[imgcontainer right] [img:YnyVZ.AuSt_.jpeg] [source]Louisville Courier-Journal[/source] In 1974, a magazine writer for the Louisville newspapers wrote about a firebrand editor in Russellville, Kentucky, named Al Smith [/imgcontainer]
Editor’s Note: We can’t say enough good things about Al Smith’s memoir, Wordsmith: My Life in Journalism. Smith was a Kentucky weekly newspaper editor who served as federal co-chair of the Appalachian Regional Commission in the late 1970s and early 1980s. If there was something to be done for rural arts or education, Al was there. He was named a “Rural Hero” at the first National Rural Assembly in 2007. He learned that there was “no bigger job” than editing a rural newspaper.
Here are three excerpts from Wordsmith. You can buy a copy here.
Editing a Weekly
Russellville was no New Orleans. I was physically closer to my Kentucky writers and our three thousand readers than I ever had been in my earlier career.
In rural journalism, unlike at the big dailies, there is no guard in the front lobby, no elevator separating the newsroom from the folks on the street. Visitors who are mad over something don’t sign in; they barge in.
Running a small town paper is very personal. The country editor who criticizes the mayor or the county attorney in print may be sitting next to him or her at the Rotary Club lunch the next day. Their kids play ball or go on Scout trips together; their spouses may work in the same office.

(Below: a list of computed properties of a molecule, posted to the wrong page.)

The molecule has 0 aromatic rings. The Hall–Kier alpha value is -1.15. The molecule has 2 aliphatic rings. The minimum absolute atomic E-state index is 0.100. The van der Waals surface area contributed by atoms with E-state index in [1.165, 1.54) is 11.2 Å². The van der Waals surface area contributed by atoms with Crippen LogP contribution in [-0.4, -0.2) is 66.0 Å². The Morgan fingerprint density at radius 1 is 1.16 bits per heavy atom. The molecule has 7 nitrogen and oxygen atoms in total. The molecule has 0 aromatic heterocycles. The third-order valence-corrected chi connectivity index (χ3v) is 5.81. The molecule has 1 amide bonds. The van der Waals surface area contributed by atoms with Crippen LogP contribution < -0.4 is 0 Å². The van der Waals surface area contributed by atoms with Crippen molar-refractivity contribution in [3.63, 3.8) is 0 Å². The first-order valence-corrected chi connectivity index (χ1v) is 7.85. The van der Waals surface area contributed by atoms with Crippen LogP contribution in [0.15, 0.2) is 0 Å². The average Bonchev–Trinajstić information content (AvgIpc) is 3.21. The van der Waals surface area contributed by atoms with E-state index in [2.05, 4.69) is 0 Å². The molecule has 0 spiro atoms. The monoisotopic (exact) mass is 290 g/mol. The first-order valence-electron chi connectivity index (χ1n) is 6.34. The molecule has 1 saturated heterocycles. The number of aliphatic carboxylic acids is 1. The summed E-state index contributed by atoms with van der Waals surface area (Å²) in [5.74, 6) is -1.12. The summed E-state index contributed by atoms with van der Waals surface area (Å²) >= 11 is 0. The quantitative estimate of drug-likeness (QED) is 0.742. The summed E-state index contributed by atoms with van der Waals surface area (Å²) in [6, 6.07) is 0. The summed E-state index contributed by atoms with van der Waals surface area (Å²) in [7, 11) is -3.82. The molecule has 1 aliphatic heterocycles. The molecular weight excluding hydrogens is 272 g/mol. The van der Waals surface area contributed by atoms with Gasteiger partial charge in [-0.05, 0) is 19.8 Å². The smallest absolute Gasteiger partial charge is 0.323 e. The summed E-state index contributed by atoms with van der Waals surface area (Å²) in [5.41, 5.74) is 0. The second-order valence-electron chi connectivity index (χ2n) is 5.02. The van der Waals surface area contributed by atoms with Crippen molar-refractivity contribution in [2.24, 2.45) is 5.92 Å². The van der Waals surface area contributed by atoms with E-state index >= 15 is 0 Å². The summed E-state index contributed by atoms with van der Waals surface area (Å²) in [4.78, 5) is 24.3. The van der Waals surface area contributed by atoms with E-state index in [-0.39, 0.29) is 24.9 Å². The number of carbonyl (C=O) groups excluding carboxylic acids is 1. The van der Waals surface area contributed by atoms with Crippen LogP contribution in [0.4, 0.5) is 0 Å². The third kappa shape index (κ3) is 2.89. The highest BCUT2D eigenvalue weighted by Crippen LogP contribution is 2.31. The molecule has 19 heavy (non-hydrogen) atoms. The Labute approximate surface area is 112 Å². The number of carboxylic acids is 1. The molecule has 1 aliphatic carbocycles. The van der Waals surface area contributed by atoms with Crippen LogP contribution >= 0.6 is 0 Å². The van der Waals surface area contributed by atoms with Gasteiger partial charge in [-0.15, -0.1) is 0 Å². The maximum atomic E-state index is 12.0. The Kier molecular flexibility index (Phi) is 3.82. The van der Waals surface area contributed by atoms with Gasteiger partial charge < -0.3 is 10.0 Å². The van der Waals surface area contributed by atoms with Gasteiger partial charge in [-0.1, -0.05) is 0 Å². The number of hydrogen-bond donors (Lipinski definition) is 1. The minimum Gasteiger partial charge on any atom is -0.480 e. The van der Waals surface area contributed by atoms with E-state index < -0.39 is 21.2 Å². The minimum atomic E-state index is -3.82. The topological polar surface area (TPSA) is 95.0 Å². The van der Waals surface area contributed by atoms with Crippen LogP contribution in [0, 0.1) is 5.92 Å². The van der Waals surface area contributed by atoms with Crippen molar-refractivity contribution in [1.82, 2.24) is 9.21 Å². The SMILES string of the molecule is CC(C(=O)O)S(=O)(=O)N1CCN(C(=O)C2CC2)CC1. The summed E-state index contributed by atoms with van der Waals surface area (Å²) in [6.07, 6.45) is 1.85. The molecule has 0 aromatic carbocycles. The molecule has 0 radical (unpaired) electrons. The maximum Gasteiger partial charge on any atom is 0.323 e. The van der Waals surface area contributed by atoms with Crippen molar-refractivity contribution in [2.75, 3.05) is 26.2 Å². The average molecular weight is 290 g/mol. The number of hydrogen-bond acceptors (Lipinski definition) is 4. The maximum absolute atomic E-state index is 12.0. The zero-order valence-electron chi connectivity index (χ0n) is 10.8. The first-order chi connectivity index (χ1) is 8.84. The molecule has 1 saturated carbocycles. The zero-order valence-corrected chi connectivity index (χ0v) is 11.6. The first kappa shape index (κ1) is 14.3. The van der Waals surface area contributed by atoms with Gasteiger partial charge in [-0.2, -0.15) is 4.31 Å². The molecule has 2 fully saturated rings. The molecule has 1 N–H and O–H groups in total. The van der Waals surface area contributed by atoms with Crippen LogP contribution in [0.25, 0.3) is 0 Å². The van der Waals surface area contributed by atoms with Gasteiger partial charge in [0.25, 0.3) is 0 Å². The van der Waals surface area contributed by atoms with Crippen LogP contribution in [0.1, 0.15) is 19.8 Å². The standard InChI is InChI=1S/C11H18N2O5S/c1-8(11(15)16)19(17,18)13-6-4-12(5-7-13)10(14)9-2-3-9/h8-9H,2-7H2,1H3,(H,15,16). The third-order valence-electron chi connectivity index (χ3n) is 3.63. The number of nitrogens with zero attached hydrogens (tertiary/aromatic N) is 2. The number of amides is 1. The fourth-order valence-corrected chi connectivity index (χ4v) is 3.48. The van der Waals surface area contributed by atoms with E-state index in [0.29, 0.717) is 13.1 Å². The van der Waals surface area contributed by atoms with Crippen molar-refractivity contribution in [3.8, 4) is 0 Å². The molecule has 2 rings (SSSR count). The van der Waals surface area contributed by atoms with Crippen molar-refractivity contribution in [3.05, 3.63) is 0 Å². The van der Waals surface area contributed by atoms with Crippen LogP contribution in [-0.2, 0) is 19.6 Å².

If you can’t stand confrontations, editing a rural newspaper will take the starch out of you. If you stick to telling the news in full, the unpleasant facts you publish will keep you on a hot skillet with something.
The flip side? Some of your readers may agree with you….
Delivering the News
On press nights, as Dan Knotts delivered bundles of papers around town, I took a bundle to Perry’s Café where I usually went for a late supper.
Elvis Perry, a portly gent with a fetching smile, sold hamburgers, puny salads, bakery pies and two kinds of stew. The basic fare was also available behind a side door for “colored.” The place was so segregated that I never saw a black face inside it. Nor was there a restroom for black customers, although I don’t remember one for whites, either. When “Popcorn” Carter, our assistant press foreman, got his dinner at Perry’s, he and I ate the same food. We just couldn’t eat it together.
At Perry’s front counter, where I deposited my stack of freshly printed News-Democrats, rows of gleaming pistols were for sale in the glass display case. I never bought one, but I witnessed those who did. When Elvis made a firearms sale, no paperwork was exchanged — just dollar bills.